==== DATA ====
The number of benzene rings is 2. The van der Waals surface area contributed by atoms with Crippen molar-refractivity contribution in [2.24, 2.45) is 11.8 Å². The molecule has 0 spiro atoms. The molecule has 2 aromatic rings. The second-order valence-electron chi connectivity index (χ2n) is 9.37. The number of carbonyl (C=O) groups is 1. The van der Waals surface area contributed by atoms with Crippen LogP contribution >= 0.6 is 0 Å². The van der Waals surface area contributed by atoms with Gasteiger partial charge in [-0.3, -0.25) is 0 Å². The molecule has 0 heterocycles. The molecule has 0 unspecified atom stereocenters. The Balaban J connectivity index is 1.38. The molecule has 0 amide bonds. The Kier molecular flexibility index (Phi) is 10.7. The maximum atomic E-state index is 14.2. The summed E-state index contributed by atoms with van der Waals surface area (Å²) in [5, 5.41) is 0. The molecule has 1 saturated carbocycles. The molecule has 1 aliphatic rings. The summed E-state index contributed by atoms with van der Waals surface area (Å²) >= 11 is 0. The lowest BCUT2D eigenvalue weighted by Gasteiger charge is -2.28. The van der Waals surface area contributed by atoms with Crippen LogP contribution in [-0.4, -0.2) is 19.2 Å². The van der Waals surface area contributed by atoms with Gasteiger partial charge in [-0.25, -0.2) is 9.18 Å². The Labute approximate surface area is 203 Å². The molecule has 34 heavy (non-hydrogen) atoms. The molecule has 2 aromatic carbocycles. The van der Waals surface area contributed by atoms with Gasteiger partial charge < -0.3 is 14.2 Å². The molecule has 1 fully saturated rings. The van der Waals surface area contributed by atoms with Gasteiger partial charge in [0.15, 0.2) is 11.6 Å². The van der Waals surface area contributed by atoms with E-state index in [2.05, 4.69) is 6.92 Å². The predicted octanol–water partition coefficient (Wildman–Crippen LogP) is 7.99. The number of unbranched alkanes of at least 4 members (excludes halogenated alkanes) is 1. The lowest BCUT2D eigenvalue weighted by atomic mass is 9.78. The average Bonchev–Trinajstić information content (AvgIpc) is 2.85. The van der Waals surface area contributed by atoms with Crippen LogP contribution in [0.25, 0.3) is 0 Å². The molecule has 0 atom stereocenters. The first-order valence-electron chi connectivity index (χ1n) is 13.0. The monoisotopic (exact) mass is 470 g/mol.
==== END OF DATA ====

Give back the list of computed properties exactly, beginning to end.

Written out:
The number of benzene rings is 2. The van der Waals surface area contributed by atoms with Crippen molar-refractivity contribution in [2.24, 2.45) is 11.8 Å². The molecule has 0 spiro atoms. The molecule has 2 aromatic rings. The second-order valence-electron chi connectivity index (χ2n) is 9.37. The number of carbonyl (C=O) groups is 1. The van der Waals surface area contributed by atoms with Crippen LogP contribution >= 0.6 is 0 Å². The van der Waals surface area contributed by atoms with Gasteiger partial charge in [-0.3, -0.25) is 0 Å². The molecule has 0 heterocycles. The molecule has 0 unspecified atom stereocenters. The Balaban J connectivity index is 1.38. The molecule has 0 amide bonds. The Kier molecular flexibility index (Phi) is 10.7. The maximum atomic E-state index is 14.2. The summed E-state index contributed by atoms with van der Waals surface area (Å²) in [5, 5.41) is 0. The molecule has 1 saturated carbocycles. The molecule has 1 aliphatic rings. The summed E-state index contributed by atoms with van der Waals surface area (Å²) >= 11 is 0. The lowest BCUT2D eigenvalue weighted by Gasteiger charge is -2.28. The van der Waals surface area contributed by atoms with Crippen LogP contribution in [-0.4, -0.2) is 19.2 Å². The van der Waals surface area contributed by atoms with Gasteiger partial charge in [-0.25, -0.2) is 9.18 Å². The Labute approximate surface area is 203 Å². The molecule has 34 heavy (non-hydrogen) atoms. The molecule has 2 aromatic carbocycles. The van der Waals surface area contributed by atoms with Gasteiger partial charge < -0.3 is 14.2 Å². The molecule has 1 fully saturated rings. The van der Waals surface area contributed by atoms with Gasteiger partial charge in [0.15, 0.2) is 11.6 Å². The van der Waals surface area contributed by atoms with E-state index in [2.05, 4.69) is 6.92 Å². The predicted octanol–water partition coefficient (Wildman–Crippen LogP) is 7.99. The number of unbranched alkanes of at least 4 members (excludes halogenated alkanes) is 1. The lowest BCUT2D eigenvalue weighted by atomic mass is 9.78. The average Bonchev–Trinajstić information content (AvgIpc) is 2.85. The van der Waals surface area contributed by atoms with Crippen LogP contribution in [0.25, 0.3) is 0 Å². The molecule has 0 atom stereocenters. The first-order valence-electron chi connectivity index (χ1n) is 13.0. The monoisotopic (exact) mass is 470 g/mol.